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more than fifteen years in the industry, Myrna Loy took a hiatus from Hollywood
filmmaking during World War II and moved to New York where she devoted much of
her time to war work, especially for the American Red Cross. After the
war, she returned to Hollywood and reluctantly accepted a role she feared would
permanently age her out of the romantic comedy roles her fans liked best -- that
of a middle-aged married woman with grown children.
And yet, if any of Myrna Loy's performances deserved an Academy Award
nomination (if not the Oscar itself), it would be her subtle, strong,
sympathetic portrayal of Fredric March's
William Wyler's Oscar-winning Best Picture of 1946,
YEARS OF OUR LIVES. The story of three servicemen (March, Dana Andrews
and Harold Russell) who
return home from World War II and struggle to readjust to civilian life,
YEARS OF OUR LIVES was hailed by critics and audiences alike for its honest,
heart-felt look at the lasting consequences that years of war-time separation
had on American servicemen and their families, and it remains one of the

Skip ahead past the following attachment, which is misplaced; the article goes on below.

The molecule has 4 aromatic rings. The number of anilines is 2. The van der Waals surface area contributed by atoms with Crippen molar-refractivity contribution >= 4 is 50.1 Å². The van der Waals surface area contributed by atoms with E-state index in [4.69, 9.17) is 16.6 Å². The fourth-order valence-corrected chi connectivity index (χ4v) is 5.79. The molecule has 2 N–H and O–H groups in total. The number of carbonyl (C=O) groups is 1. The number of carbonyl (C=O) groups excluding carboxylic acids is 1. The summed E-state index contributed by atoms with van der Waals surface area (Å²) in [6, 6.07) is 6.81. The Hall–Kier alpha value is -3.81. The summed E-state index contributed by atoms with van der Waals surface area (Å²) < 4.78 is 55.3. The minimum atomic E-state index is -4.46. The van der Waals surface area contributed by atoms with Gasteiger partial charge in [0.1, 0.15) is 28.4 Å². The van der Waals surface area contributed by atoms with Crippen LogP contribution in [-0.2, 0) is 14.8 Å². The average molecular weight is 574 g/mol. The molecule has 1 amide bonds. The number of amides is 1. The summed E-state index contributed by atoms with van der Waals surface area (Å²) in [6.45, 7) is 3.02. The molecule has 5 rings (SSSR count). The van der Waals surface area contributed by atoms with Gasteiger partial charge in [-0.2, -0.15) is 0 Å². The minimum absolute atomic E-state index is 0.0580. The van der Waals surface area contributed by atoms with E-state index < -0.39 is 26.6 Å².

greatest movies ever made.
While both Fredric March and
Harold Russell earned
Academy Awards for their performances in
YEARS OF OUR LIVES, not one of the inspirational contributions of the film's
female stars -- especially Loy and
Teresa Wright (who plays Loy's daughter) -- were recognized by the Academy
with so much as a nomination. In Loy's case, this was most likely due to her
subtle style, underplaying important moments by expressing emotion through a
quiet look or twitch of the mouth, rather than broader, more attention-grabbing
gestures. And yet, the film simply wouldn't be the same without her
all-important ability to balance humor and pathos. At least her top
billing reflected her essential role in the project.
As hard as it may be to believe that two such popular film comedians as
and Myrna Loy had never made a comedy together, such was the case in 1947 when
the two finally teamed up for THE BACHELOR AND
THE BOBBY-SOXER. Featuring Loy as a straight-laced judge whose younger sister
(Shirley Temple) develops a crush on a
local ladies' man (Grant), the outcome
of this romantic comedy is a foregone conclusion, but the film has a lot of fun